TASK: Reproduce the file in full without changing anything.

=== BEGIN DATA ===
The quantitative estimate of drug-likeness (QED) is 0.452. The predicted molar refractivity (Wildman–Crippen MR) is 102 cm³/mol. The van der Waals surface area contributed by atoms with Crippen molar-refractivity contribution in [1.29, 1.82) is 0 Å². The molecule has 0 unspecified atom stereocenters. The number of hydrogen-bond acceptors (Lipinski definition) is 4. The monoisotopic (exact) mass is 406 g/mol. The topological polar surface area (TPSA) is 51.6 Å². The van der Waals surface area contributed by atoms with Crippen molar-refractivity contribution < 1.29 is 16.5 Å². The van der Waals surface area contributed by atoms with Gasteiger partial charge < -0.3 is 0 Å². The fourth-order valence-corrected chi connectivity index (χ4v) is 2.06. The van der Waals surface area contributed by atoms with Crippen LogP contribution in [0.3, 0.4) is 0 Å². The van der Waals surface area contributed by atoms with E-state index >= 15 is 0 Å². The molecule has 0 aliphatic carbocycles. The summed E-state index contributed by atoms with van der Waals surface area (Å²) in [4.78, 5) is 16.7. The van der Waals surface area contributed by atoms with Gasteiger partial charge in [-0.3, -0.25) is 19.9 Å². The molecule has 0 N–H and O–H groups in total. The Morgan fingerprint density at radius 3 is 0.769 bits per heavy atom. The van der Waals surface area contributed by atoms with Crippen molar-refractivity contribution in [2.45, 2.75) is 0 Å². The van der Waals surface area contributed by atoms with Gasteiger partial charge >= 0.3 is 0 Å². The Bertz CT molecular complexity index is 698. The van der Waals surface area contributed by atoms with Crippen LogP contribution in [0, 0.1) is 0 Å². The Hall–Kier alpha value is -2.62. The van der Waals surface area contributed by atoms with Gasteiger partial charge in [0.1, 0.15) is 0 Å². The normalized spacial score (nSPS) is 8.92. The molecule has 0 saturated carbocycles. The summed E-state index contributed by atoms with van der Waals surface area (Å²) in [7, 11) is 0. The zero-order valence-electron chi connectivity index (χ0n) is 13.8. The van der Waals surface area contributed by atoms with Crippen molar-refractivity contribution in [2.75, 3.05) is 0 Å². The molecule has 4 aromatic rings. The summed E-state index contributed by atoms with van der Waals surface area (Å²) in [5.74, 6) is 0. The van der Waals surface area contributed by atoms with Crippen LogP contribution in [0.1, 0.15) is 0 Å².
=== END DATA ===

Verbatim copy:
The quantitative estimate of drug-likeness (QED) is 0.452. The predicted molar refractivity (Wildman–Crippen MR) is 102 cm³/mol. The van der Waals surface area contributed by atoms with Crippen molar-refractivity contribution in [1.29, 1.82) is 0 Å². The molecule has 0 unspecified atom stereocenters. The number of hydrogen-bond acceptors (Lipinski definition) is 4. The monoisotopic (exact) mass is 406 g/mol. The topological polar surface area (TPSA) is 51.6 Å². The van der Waals surface area contributed by atoms with Crippen molar-refractivity contribution < 1.29 is 16.5 Å². The van der Waals surface area contributed by atoms with Gasteiger partial charge < -0.3 is 0 Å². The fourth-order valence-corrected chi connectivity index (χ4v) is 2.06. The van der Waals surface area contributed by atoms with Crippen LogP contribution in [0.3, 0.4) is 0 Å². The van der Waals surface area contributed by atoms with E-state index >= 15 is 0 Å². The molecule has 0 aliphatic carbocycles. The summed E-state index contributed by atoms with van der Waals surface area (Å²) in [4.78, 5) is 16.7. The van der Waals surface area contributed by atoms with Gasteiger partial charge in [-0.3, -0.25) is 19.9 Å². The molecule has 0 N–H and O–H groups in total. The Morgan fingerprint density at radius 3 is 0.769 bits per heavy atom. The van der Waals surface area contributed by atoms with Crippen molar-refractivity contribution in [2.45, 2.75) is 0 Å². The van der Waals surface area contributed by atoms with Gasteiger partial charge >= 0.3 is 0 Å². The Bertz CT molecular complexity index is 698. The van der Waals surface area contributed by atoms with Crippen LogP contribution in [0, 0.1) is 0 Å². The Hall–Kier alpha value is -2.62. The van der Waals surface area contributed by atoms with Gasteiger partial charge in [0.1, 0.15) is 0 Å². The normalized spacial score (nSPS) is 8.92. The molecule has 0 saturated carbocycles. The summed E-state index contributed by atoms with van der Waals surface area (Å²) in [7, 11) is 0. The zero-order valence-electron chi connectivity index (χ0n) is 13.8. The van der Waals surface area contributed by atoms with Crippen molar-refractivity contribution in [2.75, 3.05) is 0 Å². The molecule has 4 aromatic rings. The summed E-state index contributed by atoms with van der Waals surface area (Å²) in [5.74, 6) is 0. The van der Waals surface area contributed by atoms with Crippen LogP contribution in [0.1, 0.15) is 0 Å².